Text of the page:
High blood pressure: How high is too high?, Health News


The AHA now recommends treating high blood pressure when it measures more than 130/80 mmHg, which is lower than the previous limit of 140/90 mmHg.

This is the first significant change in the US guidelines. UU Since 2003, it will likely increase the number of Americans diagnosed with the condition from 32% to 46%.

Why have the US guidelines changed? UU.? And if Singapore will not adopt the new definition of high blood pressure, do the new US guidelines? UU They mean something to you?

Dr. Paul Chiam, cardiologist at Mount Elizabeth Ninth Hospital, shares his thoughts and advice on the subject.

Basics of blood pressure

Technically, doctors measure their blood pressure twice. The systolic pressure measures the pressure in the arteries when the heart contracts . Diastolic pressure measures the pressure in the arteries as the heart relaxes.

Normal blood pressure is generally considered to be a systolic pressure less than 120 mmHg and a diastolic pressure less than 80 mmHg. [19659002] In the past, high blood pressure (medically known as hypertension) was not officially diagnosed until the systolic pressure exceeded 140 mmHg or the diastolic pressure exceeded 90 mmHg. All that changed with the new AHA guidelines.

In the new AHA guidelines, you are considered to have high blood pressure if your systolic blood pressure is 130 mmHg or more, or if the diastolic pressure is 80 mmHg or more.

Why did the blood pressure patterns change?

The Landmark Systolic Blood Pressure (SPRINT) intervention trial, which was published in 2015, suggests that adults with high blood pressure continue to benefit when their systolic pressure drops below the norm (120 mmHg).

Therefore, any measurement of systolic pressure above 130 mmHg puts a patient at greater risk of heart disease and its various complications.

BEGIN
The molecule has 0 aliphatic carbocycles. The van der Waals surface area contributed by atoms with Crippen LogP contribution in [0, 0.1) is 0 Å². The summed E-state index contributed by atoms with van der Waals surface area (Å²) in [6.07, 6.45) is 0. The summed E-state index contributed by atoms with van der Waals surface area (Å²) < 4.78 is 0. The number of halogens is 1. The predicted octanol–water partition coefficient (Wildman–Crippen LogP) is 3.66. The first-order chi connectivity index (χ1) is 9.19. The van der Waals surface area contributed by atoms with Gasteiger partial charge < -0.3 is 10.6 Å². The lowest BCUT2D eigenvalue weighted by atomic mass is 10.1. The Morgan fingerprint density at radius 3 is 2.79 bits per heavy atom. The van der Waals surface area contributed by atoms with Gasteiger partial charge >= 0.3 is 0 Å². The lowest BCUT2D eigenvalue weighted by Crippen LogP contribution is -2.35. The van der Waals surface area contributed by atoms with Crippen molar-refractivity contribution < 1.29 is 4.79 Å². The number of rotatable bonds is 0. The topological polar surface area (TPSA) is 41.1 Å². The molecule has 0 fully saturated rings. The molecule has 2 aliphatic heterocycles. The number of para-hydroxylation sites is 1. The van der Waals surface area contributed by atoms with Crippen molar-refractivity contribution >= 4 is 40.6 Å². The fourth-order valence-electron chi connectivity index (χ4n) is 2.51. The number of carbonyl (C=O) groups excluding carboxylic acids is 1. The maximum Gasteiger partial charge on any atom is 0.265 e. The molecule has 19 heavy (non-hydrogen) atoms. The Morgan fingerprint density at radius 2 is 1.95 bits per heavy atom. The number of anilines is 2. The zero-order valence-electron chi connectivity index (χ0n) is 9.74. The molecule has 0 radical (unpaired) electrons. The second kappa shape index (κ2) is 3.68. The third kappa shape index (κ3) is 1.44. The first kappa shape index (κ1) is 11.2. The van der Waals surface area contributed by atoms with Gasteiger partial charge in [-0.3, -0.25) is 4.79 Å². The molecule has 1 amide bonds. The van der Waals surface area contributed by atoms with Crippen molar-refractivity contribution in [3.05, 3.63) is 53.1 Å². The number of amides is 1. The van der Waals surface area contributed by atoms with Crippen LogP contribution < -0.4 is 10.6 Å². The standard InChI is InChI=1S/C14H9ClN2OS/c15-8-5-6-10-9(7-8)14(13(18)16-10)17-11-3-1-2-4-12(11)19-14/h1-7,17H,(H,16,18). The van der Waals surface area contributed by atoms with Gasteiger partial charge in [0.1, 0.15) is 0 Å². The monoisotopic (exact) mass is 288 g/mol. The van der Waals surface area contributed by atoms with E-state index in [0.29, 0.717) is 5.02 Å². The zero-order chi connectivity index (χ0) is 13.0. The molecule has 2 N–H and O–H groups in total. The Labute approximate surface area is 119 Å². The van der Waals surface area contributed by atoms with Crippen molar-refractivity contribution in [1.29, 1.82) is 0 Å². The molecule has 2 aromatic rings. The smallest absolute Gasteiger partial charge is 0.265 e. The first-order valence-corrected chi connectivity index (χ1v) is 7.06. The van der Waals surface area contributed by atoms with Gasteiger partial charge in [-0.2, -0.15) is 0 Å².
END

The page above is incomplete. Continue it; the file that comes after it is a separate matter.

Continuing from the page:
With the new guidelines, doctors can intervene at an earlier stage.

Do Singapore's high blood pressure patterns change?

 are the Singapore guidelines that change
While the AHA has adjusted its guidelines, Singapore will not follow suit.

Singapore adheres to its definition of high blood pressure as when blood pressure is more than 140/90 mmHg, the Ministry of Health (MOH) said on November 16, 2017.

The MOH explained that the guidelines of the AHA were developed in the context of the population of the United States and that it would continue to review its applicability to the population of Singapore. They also noted that the revised guidelines do not change the focus of blood pressure management in an important way.

Dr. Paul Chiam shares his thoughts: "The aim of the new guidelines is to increase the awareness that a blood pressure of more than 130 / 80mmHg increases the risk of cardiovascular diseases and encourages us to be more aggressive with the modifications lifestyle changes such as diet, exercise and weight loss.

"For the majority of the general public, lifestyle modifications will suffice and medication will not be required if BP is between 130 – 140/80 – 90 mmHg. "

Specifically for Singapore, the implementation of these guidelines will be reduced to evaluating the supporting evidence and determining whether it will benefit the population as a whole.

" Meanwhile, the new AHA guidelines give everyone the important reminder that high blood pressure increases the risk of cardiovascular disease, "says Dr. Chiam." While a diagnosis of 130/80 mmHg of blood pressure will not necessarily result in the need to take medication, it does show us the importance to lead a healthy lifestyle. "

Exercising more, adopting a healthier diet, avoiding alcohol and salt foods, quitting smoking, losing weight, and minimizing stress can all help lower blood pressure.

] For many people, these modifications will be enough to achieve a healthier reading, Dr. Paul Chiam clarifies: "Your doctor will probably only recommend taking medications in this stage if you have already had a heart attack or stroke, or if you have a high risk of having one, for example, if you are diabetic. " [19659005] What should you do if you are worried about blood pressure?

It is always best to consult your doctor if you are concerned about high blood pressure or if you have a family history of the disease.

will evaluate you as an individual and identify key medical issues that may be risk factors for you. To optimize the quality and duration of life, and reduce the risk of preventable complications related to the disease, such as heart attack, stroke and heart failure, can suggest changes in lifestyle according to their needs and health goals .

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